The Other McCain

"One should either write ruthlessly what one believes to be the truth, or else shut up." — Arthur Koestler

Alexis C. Madrigal, Harvard ’04

Posted on | March 10, 2013 | 42 Comments

“I remember walking down Barlett Street in the Mission and saying to myself, out loud, ‘I’m a writer. I’m a writer! I’M A WRITER!’ It was all I’d wanted to be since I was 16 years old. And I was making it.”
Alexis C. Madrigal, “A Day in the Life of a Digital Editor, 2013,” The Atlantic

You need to descrease your Red Bull intake, kid. And your dream? Too small, really. Certainly too small to pile up student debt for the tuition at Harvard ($54,496 a year). There’s a book about that.

An Ivy League education is not a prerequisite to being a writer, yet I have long noticed that The Atlantic has a fetish for Harvardians, so there is this sense of clubby cliqueishness about it. This is not mere elitism and it’s not “meritocracy.” It’s credentialism, is what it is.

And it is impossible to imagine that any Harvard alumnus ever would have walked into the offices of the (now defunct) Cobb News-Chronicle on Love Street in Austell, Georgia, on a spring day in 1986 and walked out with an assignment to cover the City Council meeting that night.

While I don’t recall saying out loud, “I’m a writer,” I was happy to have a job, and the pay was $4.50 an hour.

This was less than I’d been paid to drive a forklift in a warehouse on Fulton Industrial Boulevard for the past year and a half, but I didn’t have to wear a hard hat, there was no heavy lifting involved, and this entry-level gig offered hope that one day at the Jax State reunion, I’d have a respectable answer to the question, “What are you doing these days?”

Being a reporter — or, subsequently, a sports editor, etc. — was at least the kind of coat-and-tie job a college graduate was supposed to have. Whether journalism is an altogether respectable profession is a subject of much debate lately. Apparently, everybody in this racket is now either (a) plagiarizing, (b) working for shady foreign dictators, or (c) hustling for peanuts while competing for page-views with LOLCats.

Would it be wrong to blame this on Alexis C. Madrigal, Harvard ’04? Yes.

But we need someone to blame, kid, and you’ll do for now. So . . .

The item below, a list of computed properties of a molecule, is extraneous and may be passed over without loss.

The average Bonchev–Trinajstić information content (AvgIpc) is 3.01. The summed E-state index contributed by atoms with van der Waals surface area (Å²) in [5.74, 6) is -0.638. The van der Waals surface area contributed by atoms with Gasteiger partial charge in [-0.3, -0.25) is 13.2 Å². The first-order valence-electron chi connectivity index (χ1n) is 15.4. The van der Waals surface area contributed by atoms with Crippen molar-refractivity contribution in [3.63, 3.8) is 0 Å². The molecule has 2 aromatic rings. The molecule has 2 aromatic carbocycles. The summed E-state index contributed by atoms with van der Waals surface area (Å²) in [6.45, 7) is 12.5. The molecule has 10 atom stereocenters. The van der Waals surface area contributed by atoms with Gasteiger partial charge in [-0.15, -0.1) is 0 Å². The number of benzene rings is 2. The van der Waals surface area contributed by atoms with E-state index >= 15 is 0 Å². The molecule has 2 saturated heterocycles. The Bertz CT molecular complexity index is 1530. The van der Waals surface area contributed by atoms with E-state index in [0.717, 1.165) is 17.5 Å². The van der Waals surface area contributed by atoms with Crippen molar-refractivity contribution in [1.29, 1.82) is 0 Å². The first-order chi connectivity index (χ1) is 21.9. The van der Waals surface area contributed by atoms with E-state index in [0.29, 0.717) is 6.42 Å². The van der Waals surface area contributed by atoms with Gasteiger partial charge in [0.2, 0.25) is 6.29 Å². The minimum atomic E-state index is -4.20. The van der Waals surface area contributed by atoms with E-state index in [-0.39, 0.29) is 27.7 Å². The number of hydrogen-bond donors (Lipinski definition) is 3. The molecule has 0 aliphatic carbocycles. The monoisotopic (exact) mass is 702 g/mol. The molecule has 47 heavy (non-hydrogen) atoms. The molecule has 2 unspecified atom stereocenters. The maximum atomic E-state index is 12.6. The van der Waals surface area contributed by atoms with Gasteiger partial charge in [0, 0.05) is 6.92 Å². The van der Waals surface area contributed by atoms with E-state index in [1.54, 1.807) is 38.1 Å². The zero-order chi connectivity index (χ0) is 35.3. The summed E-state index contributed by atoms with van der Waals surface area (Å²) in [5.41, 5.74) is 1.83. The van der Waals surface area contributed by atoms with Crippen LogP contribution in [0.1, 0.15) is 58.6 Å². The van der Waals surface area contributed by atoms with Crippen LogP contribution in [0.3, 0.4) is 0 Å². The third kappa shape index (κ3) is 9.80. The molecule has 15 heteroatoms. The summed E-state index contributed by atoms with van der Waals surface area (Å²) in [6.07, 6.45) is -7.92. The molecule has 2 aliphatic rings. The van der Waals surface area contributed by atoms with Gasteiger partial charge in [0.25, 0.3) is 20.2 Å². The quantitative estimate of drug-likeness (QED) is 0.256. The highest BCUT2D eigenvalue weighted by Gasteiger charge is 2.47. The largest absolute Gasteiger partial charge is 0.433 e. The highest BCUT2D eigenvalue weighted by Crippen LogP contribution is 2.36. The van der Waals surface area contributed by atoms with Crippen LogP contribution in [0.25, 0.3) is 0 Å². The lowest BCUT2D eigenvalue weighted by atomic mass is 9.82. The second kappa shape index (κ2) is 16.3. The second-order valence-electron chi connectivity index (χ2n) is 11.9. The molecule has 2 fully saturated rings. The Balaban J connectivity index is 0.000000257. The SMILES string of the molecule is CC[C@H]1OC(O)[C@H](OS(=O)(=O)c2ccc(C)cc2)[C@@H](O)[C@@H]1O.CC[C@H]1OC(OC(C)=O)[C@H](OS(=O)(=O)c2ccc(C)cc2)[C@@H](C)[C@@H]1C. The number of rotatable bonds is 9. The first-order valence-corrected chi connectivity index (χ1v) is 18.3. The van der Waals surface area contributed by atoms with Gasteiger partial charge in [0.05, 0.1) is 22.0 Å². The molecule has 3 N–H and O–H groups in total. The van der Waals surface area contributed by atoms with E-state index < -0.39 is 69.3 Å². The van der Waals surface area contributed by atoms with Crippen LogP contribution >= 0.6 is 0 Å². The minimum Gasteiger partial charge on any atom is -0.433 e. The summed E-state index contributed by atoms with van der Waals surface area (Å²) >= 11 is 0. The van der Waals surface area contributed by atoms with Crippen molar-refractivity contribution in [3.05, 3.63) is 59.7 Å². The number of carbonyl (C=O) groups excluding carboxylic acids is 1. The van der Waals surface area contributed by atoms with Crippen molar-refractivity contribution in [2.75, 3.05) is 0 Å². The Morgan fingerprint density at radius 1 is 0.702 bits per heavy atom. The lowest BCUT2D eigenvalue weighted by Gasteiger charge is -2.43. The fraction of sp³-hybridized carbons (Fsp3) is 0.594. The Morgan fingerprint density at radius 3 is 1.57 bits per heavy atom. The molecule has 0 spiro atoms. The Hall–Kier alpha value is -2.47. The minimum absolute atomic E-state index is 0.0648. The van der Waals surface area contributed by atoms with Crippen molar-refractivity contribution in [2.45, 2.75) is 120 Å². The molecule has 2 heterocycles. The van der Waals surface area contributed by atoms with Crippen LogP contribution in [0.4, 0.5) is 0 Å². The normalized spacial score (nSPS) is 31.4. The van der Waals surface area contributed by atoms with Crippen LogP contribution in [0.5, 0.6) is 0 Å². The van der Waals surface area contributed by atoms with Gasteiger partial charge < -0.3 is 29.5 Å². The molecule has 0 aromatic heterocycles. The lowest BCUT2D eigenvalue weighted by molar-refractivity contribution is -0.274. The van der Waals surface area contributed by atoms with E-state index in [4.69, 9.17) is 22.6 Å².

This self-indulgent and arguably self-aggrandizing rant of yours about what it’s like to work as Web editor for The Atlantic? I’m not saying that there is anything factually inaccurate about it, but the general tone of the thing is insufferably smug, Harvard Boy.

Like you invented the fucking Internet or something. We took a vote, Alexis, and it was unanimous: We all want to stab your eyes out.

How dare you — who have never been down range, as it were — presume any standing to lecture Nate Thayer as having done something “nasty,” about which you have any right to be “incensed”?

Whatever stuff you were flinging over the digital transom circa 2004 that made you say, “I’m a writer,” I’m reasonably certain it wasn’t the kind of work Nate Thayer does, which involves traveling places where news is happening, seeing it with your own eyes, and taking notes.

As I say, I’m reasonably certain you never did that kind of work, Alexis, because if you had paid those kind of dues, you certainly would have shared the universal umbrage at the disrespectful way your “global editor” Olga treated Nate Thayer.

Your pious sermonette about how hard it is to do your job, and why Olga couldn’t have at least offered Nate $50 for the 1,200-word article she solicited from him, would never have come to my attention, Alexis, if I hadn’t been monitoring my Site Meter and noticed incoming traffic from liberal economist Brad DeLong’s blog.

“Oh, shit,” I thought. “What have I done this time?”

Generally speaking, liberal blogs never link me except in scornful outrage, but this time — “Noted for March 10, 2013” — I found a link down at the end for my take on the Juan Williams scandal. Thanks, Professor DeLong, and thank you also for linking Alexis C. Madrigal, Harvard ’04, because my blood pressure probably wasn’t high enough already, and there’s nothing like aerobic cursing to get that cardiovascular thing going.